CANADA FX DEBT-C$ slips vs US$ after Fed's hint at end to easing

Thu May 16, 2013 4:44pm EDT
 
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* C$ C$1.0192 vs US$, or 98.12 U.S. cents
    * Fed hint adds to bullish bets on U.S. recovery
    * Canada dollar gets some benefit from proximity to U.S.
    * Worries linger in daily data flow; jobless claims and home
starts
    * Bond prices higher across the curve

    By Alastair Sharp
    TORONTO, May 16 (Reuters) - The Canadian dollar lost steam
against its U.S. counterpart on Thursday after a top Federal
Reserve official said a good outlook on jobs meant the U.S.
central bank might scale back on its monetary easing as early as
this summer.
    The comments provoked a strong reaction in currency and bond
markets, with 10-year U.S. Treasuries bouncing
higher and the greenback gaining against most major currencies
 and particularly those tied to commodity-based economies.
    The Canadian dollar's slip was not as forceful as that
suffered by the Australian, which has fallen 5 percent so far
this month. 
    The prospect of an end to the Fed's asset-buying program
further bolstered a view that the United States is on track for
a faster recovery than recession-addled Europe, and side-swiped
any concerns over weak data. 
    "Even after all the disastrous U.S. data that came out today
... it looks like a lot of the currencies are going to be
unchanged," said David Bradley, director of foreign exchange
trading at Scotiabank.
    "The market is in that mode right now. Anything that's good
for the U.S., data-wise or (anything that) looks as though there
is going to be an end to the slowdown is positive for the U.S.
dollar," Bradley said.
    The policy of buying $85 billion in Treasuries and other
assets every month is designed to keeps borrowing costs low and
encourage business hiring. 
    The trend in U.S. data has been improving, but the
trajectory was upset by some wrinkles in Thursday's prints.
    U.S. jobless claims rose sharply last week, a sign of a
weaker labor market, while ground-breaking at home construction
sites tumbled in April and a gauge of underlying inflation
pointed to weak demand. 
    The U.S. economy has shown signs that growth slowed late in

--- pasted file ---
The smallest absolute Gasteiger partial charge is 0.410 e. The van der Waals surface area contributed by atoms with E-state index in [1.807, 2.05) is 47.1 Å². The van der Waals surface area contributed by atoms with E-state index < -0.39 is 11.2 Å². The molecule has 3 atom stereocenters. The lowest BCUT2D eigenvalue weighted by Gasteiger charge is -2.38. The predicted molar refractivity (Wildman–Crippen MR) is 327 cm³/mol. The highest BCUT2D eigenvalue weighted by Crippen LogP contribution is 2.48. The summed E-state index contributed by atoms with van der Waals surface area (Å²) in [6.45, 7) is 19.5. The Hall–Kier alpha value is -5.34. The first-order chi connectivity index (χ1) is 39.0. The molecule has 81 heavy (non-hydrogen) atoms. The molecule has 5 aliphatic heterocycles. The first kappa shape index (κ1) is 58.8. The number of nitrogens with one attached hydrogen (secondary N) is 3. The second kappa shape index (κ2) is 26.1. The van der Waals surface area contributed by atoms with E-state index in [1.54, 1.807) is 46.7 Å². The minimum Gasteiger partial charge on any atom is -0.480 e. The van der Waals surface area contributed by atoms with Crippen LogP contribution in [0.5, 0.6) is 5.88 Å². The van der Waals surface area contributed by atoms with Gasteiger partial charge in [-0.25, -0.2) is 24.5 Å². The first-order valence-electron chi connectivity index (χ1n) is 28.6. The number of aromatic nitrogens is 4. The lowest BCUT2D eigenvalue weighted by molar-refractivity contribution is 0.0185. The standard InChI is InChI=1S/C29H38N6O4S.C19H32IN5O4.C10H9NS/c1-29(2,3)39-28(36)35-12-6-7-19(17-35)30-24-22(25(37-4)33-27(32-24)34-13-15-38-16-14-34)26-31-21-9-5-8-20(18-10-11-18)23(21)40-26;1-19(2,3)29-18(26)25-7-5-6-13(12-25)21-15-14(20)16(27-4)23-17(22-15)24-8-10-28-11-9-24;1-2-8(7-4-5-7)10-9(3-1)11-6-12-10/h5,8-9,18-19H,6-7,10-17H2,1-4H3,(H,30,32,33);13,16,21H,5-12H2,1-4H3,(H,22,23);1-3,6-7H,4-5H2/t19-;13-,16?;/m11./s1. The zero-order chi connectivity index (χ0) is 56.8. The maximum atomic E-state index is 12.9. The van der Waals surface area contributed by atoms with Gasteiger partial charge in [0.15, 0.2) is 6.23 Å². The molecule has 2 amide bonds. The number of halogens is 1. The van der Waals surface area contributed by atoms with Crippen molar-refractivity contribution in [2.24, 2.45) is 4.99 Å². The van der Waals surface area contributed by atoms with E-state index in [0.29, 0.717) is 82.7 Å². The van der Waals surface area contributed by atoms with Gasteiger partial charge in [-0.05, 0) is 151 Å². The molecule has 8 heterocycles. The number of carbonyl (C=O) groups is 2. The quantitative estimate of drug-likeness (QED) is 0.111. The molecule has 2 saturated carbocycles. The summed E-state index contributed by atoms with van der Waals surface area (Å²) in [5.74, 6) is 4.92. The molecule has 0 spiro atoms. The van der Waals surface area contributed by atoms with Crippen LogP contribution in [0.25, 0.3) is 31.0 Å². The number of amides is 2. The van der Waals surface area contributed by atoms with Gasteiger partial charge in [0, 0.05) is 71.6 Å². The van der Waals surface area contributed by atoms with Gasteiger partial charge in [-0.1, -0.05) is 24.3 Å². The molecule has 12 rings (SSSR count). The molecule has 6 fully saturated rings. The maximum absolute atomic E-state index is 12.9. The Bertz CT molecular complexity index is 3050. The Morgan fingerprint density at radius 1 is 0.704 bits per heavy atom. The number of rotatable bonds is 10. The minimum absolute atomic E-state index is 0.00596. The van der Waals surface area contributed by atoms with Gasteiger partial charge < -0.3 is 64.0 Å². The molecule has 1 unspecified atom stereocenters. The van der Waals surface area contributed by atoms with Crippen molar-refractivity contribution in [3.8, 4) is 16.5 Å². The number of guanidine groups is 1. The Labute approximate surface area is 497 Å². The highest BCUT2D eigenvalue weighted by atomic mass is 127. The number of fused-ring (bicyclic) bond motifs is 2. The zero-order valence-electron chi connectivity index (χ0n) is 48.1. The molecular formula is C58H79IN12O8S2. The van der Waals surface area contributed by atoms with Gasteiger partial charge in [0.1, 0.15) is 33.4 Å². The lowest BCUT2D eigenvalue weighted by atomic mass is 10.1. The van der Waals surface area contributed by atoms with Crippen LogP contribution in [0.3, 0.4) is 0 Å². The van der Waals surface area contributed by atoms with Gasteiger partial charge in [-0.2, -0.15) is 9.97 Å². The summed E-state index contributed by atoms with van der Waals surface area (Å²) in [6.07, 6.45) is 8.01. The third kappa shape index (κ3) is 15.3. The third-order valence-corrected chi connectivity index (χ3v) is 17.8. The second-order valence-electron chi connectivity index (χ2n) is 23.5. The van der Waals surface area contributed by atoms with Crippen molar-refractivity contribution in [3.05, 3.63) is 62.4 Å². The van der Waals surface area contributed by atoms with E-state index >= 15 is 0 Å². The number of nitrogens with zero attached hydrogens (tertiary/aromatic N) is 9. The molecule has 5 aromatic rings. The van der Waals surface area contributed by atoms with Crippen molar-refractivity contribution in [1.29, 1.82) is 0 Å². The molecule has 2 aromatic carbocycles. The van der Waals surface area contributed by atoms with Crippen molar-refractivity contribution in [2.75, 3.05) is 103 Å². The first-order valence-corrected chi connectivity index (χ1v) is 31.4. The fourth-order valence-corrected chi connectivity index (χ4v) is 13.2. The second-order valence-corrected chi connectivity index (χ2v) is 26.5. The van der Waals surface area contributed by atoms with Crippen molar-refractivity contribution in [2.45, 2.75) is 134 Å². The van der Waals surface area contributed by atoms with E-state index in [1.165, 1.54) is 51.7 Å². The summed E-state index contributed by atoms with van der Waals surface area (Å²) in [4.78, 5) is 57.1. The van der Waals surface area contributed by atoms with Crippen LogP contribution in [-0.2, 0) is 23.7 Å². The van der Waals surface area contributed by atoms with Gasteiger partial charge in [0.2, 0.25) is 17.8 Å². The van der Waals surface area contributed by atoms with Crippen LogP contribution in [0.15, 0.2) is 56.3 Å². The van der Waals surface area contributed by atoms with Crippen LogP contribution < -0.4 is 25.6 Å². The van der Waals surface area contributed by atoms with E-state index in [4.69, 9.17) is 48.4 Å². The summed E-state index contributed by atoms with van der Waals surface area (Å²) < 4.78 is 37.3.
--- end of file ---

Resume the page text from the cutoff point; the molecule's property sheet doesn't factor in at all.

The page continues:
the first quarter and in April as Washington's push to trim the
budget deficit weighed on consumers and businesses.
    "The market is not really focused on what's going on in
Canada right now," said Greg Moore, currency strategist at TD
Securities. "Essentially it's all about the U.S."
    Despite the softer-than-forecast data, Moore said compared
to some of its peers, the United States is still a growth story
and the Canadian economy is seen benefiting more so than other
economies from overall U.S. strength.
    The loonie has underperformed the greenback for most of this
week, as the U.S. currency has been bid on across the range of
major currencies.
    It ended the North American session trading at
C$1.0192 to the greenback, or 98.12 U.S. cents, compared with
C$1.0172, or 98.31 U.S. cents, at Wednesday's close. Earlier,
the currency had weakened to C$1.0208, or 97.96 U.S. cents.
    The loonie, as Canada's currency is colloquially known, was
stronger against its commodity counterparts, the Australian
 and New Zealand dollars. It touched its
strongest level against the Aussie since October last year and
its strongest against the Kiwi since early February.
    Friday's Canadian inflation data will be the domestic
highlight for this week. Economists polled by Reuters are
expecting no growth for the month of April. 
    "It fits in with the global story as well that you're seeing
all kinds of inflation measures in developed economies all over
the world disappoint, or below what anybody had been expecting,"
said Moore.
    The price of Canadian government debt rose across the curve
of maturities, with the two-year bond up 3.4 Canadian
cents to yield 1.010 percent, while the benchmark 10-year bond
 jumped 35 Canadian cents to yield 1.885 percent.